03 September 2009

Terry takes command of 10th Mountain Division

Via Newsday

Maj. Gen. James Terry assumes command of the 10th Mountain Division. He's replacing Maj. Gen. Michael Oates.

Daily roundup

Via Internet, Auburndale soldier's family watches his promotion in Iraq
Family watches as 10th Avn Bde commander receives promotion in Iraq via webcam

Area soldiers use leave time to sharpen emergency medical skills
Medics with with local EMTs to prepare for upcoming deployment

Expansion begins
Updates on several construction projects on Fort Drum

Spc. Abraham Sherrod Wheeler

Via The State
Just before he died, Columbia soldier Spc. Abraham Sherrod Wheeler III commented on his Facebook page about the soaring U.S. death toll in Afghanistan.

“Man, so many soldiers fallin all over this ... country,” the 22-year-old Wheeler wrote Aug. 22 on the social networking Web site. “My heart goes out to them.”

On Monday, the Pentagon announced Wheeler died last week when a roadside bomb struck his vehicle during fighting in rugged Logar province.

Wheeler’s name now is listed among 47 U.S. service members who died in August — the bloodiest month since the United States started fighting in Afghanistan in 2001.
August’s toll surpasses July’s record 44 deaths. So far this year, 179 U.S. service members have been killed in action in Afghanistan.

That compares with 116 U.S. combat deaths in Iraq this year, according to the Web site icasualties.org, which tracks deaths of U.S. and coalition forces in Iraq and Afghanistan.

Wheeler, assigned to the 3rd Brigade Combat Team, 10th Mountain Division, died Friday in the same blast that injured CBS correspondent Cami McCormick and two other soldiers.

McCormick suffered multiple injuries, including fractures to her legs and arms, CBS reported. She was being treated at the U.S. military’s Landstuhl Regional Medical Center in Germany. The two soldiers were treated for minor injuries and returned to duty.

Three Afghans believed to be responsible for the bombing were apprehended by U.S. soldiers and are being detained at Bagram Airfield in Afghanistan, CBS added.
Wheeler also is the 16th member of the U.S. military with S.C. ties to die in Afghanistan; 62 have fallen in Iraq.

Abraham Wheeler Jr. said he last talked to his son Wednesday, just two days before the blast.

They talked about “general things,” said Wheeler Jr., a retired carpenter. But his son, whom friends called “Rod,” was excited about a 1985 Oldsmobile Cutlass Supreme he was restoring.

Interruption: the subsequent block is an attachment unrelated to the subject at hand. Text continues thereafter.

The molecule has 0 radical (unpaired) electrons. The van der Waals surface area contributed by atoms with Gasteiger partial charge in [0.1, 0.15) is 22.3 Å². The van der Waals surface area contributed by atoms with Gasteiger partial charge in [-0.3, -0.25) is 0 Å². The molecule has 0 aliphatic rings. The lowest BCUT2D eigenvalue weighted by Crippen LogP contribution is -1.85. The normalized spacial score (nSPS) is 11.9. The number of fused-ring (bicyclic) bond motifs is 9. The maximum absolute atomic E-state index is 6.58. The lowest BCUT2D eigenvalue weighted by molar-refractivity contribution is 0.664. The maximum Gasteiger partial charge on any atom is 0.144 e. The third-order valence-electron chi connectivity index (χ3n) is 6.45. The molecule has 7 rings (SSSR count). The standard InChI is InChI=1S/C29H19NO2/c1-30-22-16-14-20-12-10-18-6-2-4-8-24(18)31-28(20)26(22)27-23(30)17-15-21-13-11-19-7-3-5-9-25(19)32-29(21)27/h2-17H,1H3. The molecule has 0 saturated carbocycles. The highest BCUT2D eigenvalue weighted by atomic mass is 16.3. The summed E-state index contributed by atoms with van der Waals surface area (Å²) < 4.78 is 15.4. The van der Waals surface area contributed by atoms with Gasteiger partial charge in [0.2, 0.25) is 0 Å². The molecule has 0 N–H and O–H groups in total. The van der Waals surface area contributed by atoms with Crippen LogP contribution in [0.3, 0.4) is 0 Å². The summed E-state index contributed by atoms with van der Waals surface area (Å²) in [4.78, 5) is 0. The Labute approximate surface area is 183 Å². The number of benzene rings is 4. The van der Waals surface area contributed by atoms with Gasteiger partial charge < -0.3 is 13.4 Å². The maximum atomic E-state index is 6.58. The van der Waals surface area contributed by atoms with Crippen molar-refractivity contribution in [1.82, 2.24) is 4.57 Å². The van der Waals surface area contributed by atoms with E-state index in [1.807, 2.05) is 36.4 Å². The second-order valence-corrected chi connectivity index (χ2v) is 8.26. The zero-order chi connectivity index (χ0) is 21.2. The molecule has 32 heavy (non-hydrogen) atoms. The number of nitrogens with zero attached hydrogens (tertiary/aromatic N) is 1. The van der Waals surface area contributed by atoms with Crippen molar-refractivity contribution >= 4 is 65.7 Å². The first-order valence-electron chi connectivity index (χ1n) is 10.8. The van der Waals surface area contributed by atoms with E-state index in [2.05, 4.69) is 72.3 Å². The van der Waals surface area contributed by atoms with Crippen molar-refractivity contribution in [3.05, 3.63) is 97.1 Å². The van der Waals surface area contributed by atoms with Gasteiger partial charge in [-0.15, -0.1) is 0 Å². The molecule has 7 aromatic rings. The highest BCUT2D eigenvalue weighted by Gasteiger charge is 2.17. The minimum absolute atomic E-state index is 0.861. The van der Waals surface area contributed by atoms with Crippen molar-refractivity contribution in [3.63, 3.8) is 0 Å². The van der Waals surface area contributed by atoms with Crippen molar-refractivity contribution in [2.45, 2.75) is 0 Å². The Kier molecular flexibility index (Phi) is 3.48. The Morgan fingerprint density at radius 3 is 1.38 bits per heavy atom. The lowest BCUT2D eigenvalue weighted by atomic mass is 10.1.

Wheeler Jr. said he wanted to get the car repainted in time for his son’s homecoming this fall.

Spc. Wheeler’s unit deployed to Afghanistan in December, but rumors were flying that the troopers might be leaving Afghanistan in late October, the soldier’s father said. Wheeler said his son was home in late June for two weeks’ leave.

The 62-year-old Columbia man was home last Friday when an Army casualty officer and a chaplain showed up at his front door.

“I knew when I pulled the curtain back what they were here for,” Wheeler said. “My legs felt like they just went out from under me. My hands and arms were shaking, I could barely unlock the door. Then I walked back to the couch and sat down.
“I’ve never had a feeling like that ever. My heart, it felt like it had fallen down to my foot.”

Wheeler said his son joined the Army in 2007, two years after graduating from Ridge View High School. At 6 feet, 2 inches and 260 pounds, his son played defensive end for the Richland 2 school, Wheeler said.

In their last phone call, Wheeler said his son mentioned that “things were getting a little hectic, but he told me not to worry because he would be all right.”

But on his Facebook page, Spc. Wheeler said the fighting was grim.
“Fallen comrade ceremony,” Spc. Wheeler said in an Aug. 25 entry about a fellow trooper, Cpl. Darby T. Morin, 25, of Victoria, Canada, who died Aug. 22. “That ... don’t really hit you ova here until it’s someone u kno personally. R.I.P. Darby.”
Three days later, Spc. Wheeler was dead.

Services are pending, the family said. Bostick & Tompkins Funeral Home is in charge of arrangements.
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